G KhambaNov 20, 2013 13:10:51 IST
Recently, the Internet exploded with news that Blackberry Messenger, the now defunct phone company's messaging application, had been made available on Android and iOS.
The news hit social media like a tsunami. The first wave was of nostalgic users sharing their BB Pins and inviting others to get in touch. The second wave was of users sharing fake BB pins calling the first wave a bunch of idiots.
The third wave comprised Whatsapp users mocking the former and latter for spamming their Facebook and Twitter timelines for talking about an obsolete messaging system. Through all of this I had a senior moment: all I could think of was how drastically how we communicate has changed.
When I was in school, mobile phones were a rarity. Call rates were close to Rs16 a minute and devices like my brick-sized Siemens S4 were used more as weapons than communications devices. Not only did they make calling someone easy, they singlehandedly saved fashion by killing the "douchebag who hangs a pager on his belt" look.
Today we've reached a stage where we're seeing proliferation of not just devices but software through which we communicate. Am I the only one who has more messenger services on their phone than actual friends? Turn on your television and you'll see advertising for the following messengers - BBM, Whatsapp, iOS Messages, WeChat, Viber, Line and Kik.
To this add calling, texting, Twitter, Facebook, Facebook messenger and email. What's the point of having the same bunch of people over multiple platforms? Why do these messenger advertisements always show young people with spiky hair, in classrooms, organising important events like meetings in the canteen or watching a movie? When did how you communicate become more important than what you communicate?
I realise I'm sounding like those old uncles who never return the cricket ball, but I feel access to so many forms of communication has left us in some type of emotional warp.
A friend told me recently that she switched from Whatsapp to Viber because "it has better emoticons". It's not as if forgetting how to type full sentences or spelling 'that' as 'DaT' wasn't bad enough already. Now we have a generation growing up with the idea of communicating only using animated faces designed by an under-sexed Japanese graphic designer in some dungeon.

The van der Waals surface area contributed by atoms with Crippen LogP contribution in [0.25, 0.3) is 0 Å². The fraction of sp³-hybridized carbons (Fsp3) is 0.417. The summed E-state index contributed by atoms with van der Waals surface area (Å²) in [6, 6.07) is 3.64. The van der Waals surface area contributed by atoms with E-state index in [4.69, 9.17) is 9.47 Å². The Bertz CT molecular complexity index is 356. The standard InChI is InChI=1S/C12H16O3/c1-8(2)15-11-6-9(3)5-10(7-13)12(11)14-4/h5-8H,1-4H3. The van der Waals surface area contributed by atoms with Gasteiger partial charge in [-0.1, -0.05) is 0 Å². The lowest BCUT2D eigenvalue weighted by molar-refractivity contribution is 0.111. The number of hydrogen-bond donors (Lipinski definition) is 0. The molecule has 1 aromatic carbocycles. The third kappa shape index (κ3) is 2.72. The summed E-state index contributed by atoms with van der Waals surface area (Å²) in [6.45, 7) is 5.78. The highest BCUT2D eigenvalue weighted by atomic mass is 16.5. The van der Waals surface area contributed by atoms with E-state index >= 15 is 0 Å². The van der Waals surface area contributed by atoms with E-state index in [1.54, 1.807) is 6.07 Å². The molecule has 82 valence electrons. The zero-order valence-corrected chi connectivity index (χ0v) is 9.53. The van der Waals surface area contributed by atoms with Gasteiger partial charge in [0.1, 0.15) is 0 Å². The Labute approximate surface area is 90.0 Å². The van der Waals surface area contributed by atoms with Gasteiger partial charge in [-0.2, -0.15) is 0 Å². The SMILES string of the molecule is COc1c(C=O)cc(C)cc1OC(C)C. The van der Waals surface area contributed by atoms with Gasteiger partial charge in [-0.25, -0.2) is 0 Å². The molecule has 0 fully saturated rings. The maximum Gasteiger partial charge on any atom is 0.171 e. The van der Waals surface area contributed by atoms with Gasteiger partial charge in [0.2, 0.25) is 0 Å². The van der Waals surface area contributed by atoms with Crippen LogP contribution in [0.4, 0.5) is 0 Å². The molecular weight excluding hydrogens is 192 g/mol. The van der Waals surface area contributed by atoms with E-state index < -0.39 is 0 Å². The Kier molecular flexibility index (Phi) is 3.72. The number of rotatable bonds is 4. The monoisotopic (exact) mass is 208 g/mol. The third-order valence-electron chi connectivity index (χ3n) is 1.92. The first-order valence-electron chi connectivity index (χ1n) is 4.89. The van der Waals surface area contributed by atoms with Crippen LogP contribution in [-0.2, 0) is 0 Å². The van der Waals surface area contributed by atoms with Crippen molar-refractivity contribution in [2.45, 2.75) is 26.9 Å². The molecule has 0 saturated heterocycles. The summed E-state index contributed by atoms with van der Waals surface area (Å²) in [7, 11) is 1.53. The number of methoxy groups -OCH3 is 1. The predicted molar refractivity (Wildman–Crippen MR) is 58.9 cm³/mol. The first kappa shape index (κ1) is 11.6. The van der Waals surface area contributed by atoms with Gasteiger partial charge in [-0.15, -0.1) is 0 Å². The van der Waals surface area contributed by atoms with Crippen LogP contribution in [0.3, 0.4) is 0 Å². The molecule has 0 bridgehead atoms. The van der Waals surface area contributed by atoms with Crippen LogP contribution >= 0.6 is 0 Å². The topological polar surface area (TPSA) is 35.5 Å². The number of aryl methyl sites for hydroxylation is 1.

I won't be surprised if in 10 years at a funeral, instead of actual crying, entire families just text each other the crying emoticon. Corporations might sell it under the guise of making friends, but our world increasingly seems to revolve around networks of acquaintances. With newer acquaintances we forget the old ones and dump their memory in our brain with a time stamp saying, "last seen at".
Once upon a time, we had the concept of a singular family landline phone and just look at everything it taught us. Patience to wait our turn while someone else was on the phone. Stealth to talk to girls after school without letting anyone know. Financial management, since your family would skin you if the bill exceeded a certain amount. All these skills are alien to my younger cousins who take the freedom of being able to communicate at will for granted.
With the family landline, there was little time for generic small-talk; with mobile phones, conversations are a circle jerk of how the other person is doing, spattered with routine events like eating lunch presented with grandiose pomp and show. It's talking for the sake of talking. Not because one needs to, but because one can.
I'm not sure what the future of instant messaging is. Perhaps in a few years we will be celebrating the return of Whatsapp and WeChat the way we did BBM a few weeks ago. All I'm going to hope for is better conversations and an end to forwarded Rajinikant jokes. Till then if you want to reach me, pick up the phone and call.
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